In Memoriam: Albert H. Small, Influential Donor to UVA Library and Engineering

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In Memoriam: Albert H. Small, Influential Donor to UVA Library and Engineering

Small’s support of UVA projects includes an Engineering School building that bears his name, and the Albert and Shirley Small Special Collections Library, which opened in 2004, named in honor of Small and his wife.

Albert H. Small, whose many donations to the University of Virginia include a rare first printing of the Declaration of Independence, died Sunday in Bethesda, Maryland. He was just shy of turning 96 years old.

Small earned a chemical engineering degree from UVA in 1946 and served as a second lieutenant in the U.S. Navy during World War II. He became a successful real estate developer in the Washington, D.C., area, co-founding the Southern Engineering Corp. in 1950.

Over his life, he also built collections of materials related to early American history and pursued philanthropic efforts, including support of UVA projects. A 1980s Engineering School building bears his name, and the Albert and Shirley Small Special Collections Library opened in 2004, named in honor of Small and his wife. 

“Albert was an avid and persuasive advocate for a new special collections library when few others believed it would be built,” former University Librarian Karin Wittenborg said in an email. “If not for Albert’s commitment and support, it would not be here today.”

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The Smalls gave a substantial gift toward the construction of a new building that helped establish the Albert and Shirley Small Special Collections Library, which opened in 2004. (Photo by Sanjay Suchak, University Communications)

The Smalls’ substantial gift toward the construction of a new special collections building helped to ensure the continued preservation and accessibility of the University’s rarest collections. They include more than 13 million manuscripts, 3.6 million items that are part of the University Archives, 325,000 rare books, approximately 5,000 maps, more than 250,000 photographs and small prints, as well as other visual and audio media.

When Small turned 90, the library’s birthday note mentioned that tens of thousands of students, scholars and visitors have benefited from his generous gifts to the University Library.

Small donated to the library his unique collection of items related to the Declaration of Independence, beginning in 1999. The Declaration of Independence Collection is the most comprehensive in the world about the document, according to the collection’s website, with rare books, letters and other documents that tell about the preparation, production and printing of the Declaration, as well as about the individuals behind this formative moment in American history.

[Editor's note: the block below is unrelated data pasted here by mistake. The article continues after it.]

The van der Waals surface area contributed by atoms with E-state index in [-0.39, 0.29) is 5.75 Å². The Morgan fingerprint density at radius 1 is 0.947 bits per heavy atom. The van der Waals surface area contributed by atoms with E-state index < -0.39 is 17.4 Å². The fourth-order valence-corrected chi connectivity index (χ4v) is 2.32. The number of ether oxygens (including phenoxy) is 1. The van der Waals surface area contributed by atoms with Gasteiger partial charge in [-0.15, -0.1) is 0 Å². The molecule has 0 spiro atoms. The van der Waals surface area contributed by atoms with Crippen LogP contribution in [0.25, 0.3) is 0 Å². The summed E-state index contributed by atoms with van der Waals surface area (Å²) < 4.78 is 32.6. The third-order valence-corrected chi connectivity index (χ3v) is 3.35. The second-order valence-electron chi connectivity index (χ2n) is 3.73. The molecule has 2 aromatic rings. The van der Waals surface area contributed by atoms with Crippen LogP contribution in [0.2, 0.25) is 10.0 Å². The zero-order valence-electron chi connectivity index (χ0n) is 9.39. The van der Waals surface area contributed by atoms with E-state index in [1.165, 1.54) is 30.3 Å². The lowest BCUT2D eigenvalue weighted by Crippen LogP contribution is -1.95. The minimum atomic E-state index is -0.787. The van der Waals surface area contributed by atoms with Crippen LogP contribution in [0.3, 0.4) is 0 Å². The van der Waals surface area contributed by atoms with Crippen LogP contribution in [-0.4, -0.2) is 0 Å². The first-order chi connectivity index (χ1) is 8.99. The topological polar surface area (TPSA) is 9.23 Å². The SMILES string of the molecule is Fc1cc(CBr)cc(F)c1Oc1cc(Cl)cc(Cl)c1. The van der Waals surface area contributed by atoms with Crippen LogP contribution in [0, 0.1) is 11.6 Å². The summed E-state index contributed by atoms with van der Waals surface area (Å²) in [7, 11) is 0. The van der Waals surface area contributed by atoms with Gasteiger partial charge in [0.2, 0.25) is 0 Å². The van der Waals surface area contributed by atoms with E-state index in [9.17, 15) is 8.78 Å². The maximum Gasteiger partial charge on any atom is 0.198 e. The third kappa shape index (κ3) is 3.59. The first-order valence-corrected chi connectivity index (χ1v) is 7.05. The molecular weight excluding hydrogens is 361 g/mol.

Among the materials are one of 25 known first printings by John Dunlap of the Declaration of Independence; a complete set of autographed letters from all 56 signers, a majority dating from 1776; and various copies of John Trumbull’s famous painting of the signing (although the scene he depicted was fictitious).

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The collection has a permanent display in the Declaration of Independence Gallery in the Albert and Shirley Small Special Collections Library, with an accompanying documentary film available for viewing there.

At the School of Engineering and Applied Science, the building named for Albert Small was transferred to UVA Engineering in the 1980s and renovated to house what was then a new Center for Computer-Aided Engineering. “This center was the introduction of computer-aided design tools at UVA,” James Aylor, who served as dean from 2004 to 2015, wrote in email.

“When I was dean, often when Mr. Small visited the University – which he dearly loved – he would come by my office,” wrote Aylor, interim chair of the Department of Electrical and Computer Engineering. “I always cherished the visits. When I went to D.C., I would try to see him. He would say that I did not need to visit him, but he and I always enjoyed the time together. He always had so much wisdom to share.”

Following his historical interests, Small created other collections, one about the architectural development of the Washington, D.C., area that he donated to George Washington University, and another focusing on the World War II D-Day campaign, resulting in the Normandy Institute, an educational program for high schools.

His longstanding public service covered a broad array of topics. President Obama honored him with a National Humanities Medal in 2009.

Besides serving on the UVA Board of Visitors, Small served on the boards of the Aspen Institute, the National Museum of the American Indian, the National Archives Foundation, the Folger Shakespeare Library, the Historical Society of Washington, the National Gallery of Art and the James Madison Council of the Library of Congress, among others.

Small is survived by his wife of 69 years, Shirley Schwalb Small; their children, Susan, Albert Jr. and James; and six grandchildren. James received a master’s, Ph.D. and an MBA from the University, and three grandchildren earned undergraduate degrees from UVA.

A memorial service will be held at a future date. 

Media Contact

Anne E. Bromley

University News Associate Office of University Communications